The ancient Druids also believed that a person's spirit lived in the head. They believed that if they displayed the head of an enemy killed at battle during Samhain, then the enemy could not cause them any harm on the days when the dead walked the earth with the living. In fact, the traditions of carving pumpkins at Halloween in the United States and carving turnips in Europe stem from this ancient Druid activity.
Samhain was also a time when the Druids renewed their commitments to their community. Hilltops were lit with fires at Samhain. All home fires were extinguished and then lighted again from community bonfires. The Druids and cattle left the hills and glens to live in their winter quarters. This was a time to reunite with family and friends and strengthen bonds with those you cared about. Druids spent time during Samhain discussing religious philosophy and telling stories by the fires at home.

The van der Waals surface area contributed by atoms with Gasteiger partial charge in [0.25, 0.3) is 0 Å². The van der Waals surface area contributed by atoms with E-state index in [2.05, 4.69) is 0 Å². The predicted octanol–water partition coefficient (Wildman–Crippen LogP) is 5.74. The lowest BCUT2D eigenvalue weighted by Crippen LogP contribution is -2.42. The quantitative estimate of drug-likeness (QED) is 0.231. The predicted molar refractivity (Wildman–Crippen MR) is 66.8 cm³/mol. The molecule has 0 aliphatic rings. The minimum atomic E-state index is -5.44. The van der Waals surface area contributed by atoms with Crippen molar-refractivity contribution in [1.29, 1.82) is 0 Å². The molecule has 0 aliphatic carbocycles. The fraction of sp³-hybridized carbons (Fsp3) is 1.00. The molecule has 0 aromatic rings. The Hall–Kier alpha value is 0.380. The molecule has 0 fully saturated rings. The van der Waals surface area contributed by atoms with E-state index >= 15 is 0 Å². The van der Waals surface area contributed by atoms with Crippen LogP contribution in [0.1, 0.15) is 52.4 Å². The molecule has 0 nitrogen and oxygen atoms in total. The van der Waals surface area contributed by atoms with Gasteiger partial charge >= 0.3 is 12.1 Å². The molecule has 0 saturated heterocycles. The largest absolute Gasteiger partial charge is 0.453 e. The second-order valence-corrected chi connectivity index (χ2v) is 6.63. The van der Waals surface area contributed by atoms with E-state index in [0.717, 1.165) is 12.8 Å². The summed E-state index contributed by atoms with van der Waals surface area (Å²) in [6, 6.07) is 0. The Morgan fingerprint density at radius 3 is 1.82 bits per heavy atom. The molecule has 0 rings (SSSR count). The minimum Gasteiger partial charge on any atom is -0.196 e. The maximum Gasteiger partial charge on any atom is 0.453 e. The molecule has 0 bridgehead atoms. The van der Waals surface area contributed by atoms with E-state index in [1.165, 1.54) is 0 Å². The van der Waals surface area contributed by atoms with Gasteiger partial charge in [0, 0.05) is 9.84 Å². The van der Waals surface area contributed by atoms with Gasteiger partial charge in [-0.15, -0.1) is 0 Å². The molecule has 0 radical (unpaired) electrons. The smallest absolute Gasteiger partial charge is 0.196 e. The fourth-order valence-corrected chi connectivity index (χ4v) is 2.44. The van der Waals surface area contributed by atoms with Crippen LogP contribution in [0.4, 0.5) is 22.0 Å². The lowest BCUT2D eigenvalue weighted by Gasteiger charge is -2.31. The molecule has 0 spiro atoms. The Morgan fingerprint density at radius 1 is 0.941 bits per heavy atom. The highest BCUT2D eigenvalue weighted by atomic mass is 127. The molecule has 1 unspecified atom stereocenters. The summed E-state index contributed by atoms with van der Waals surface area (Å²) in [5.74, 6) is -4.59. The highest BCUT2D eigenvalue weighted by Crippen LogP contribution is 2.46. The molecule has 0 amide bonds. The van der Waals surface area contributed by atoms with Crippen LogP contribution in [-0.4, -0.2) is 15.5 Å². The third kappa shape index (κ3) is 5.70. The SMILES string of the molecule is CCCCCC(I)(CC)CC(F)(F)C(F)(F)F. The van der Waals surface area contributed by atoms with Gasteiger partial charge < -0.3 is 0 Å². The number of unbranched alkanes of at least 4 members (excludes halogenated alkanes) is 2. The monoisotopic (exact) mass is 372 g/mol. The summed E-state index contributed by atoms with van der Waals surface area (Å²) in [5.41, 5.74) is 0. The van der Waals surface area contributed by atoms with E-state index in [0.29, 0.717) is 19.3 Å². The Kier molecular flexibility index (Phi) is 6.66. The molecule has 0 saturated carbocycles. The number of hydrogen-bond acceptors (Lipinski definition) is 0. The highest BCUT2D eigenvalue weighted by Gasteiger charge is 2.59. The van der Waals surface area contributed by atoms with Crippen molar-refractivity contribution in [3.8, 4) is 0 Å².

Feast of Lugh: On August 1st, the Druids celebrated a feast in honor of the sun that had enabled their crops to grow. This festival was called the Feast of Lugh, for their sun god Lugh. The Feast of Lugh marked the end of growing time and the beginning of the harvest. Warriors returned to begin harvesting crops of corn, wheat, fruits and vegetables at this time. Many feasts and sports competitions were held in honor of Lugh.
Lugh was their sun god who gave them light and warmth. During the Feast of Lugh it was common for the Druids to set a wheel on fire at the top of a hill and then roll it down to the bottom. This tradition symbolized the decline of the sun god and the descent of the sun. The Feast of Lugh was also a time to sacrifice bad habits and remove unwanted things from one's own life.
Many marriages and divorces took place during this festival. A couple could have a trial marriage that lasted only one year until the next Feast of Lugh. At the following festival, the husband and wife would stand back to back in front of their community. If they wished to end the marriage, they walked away in opposite directions. Records tell us that these trial marriages continued well into the 16th century.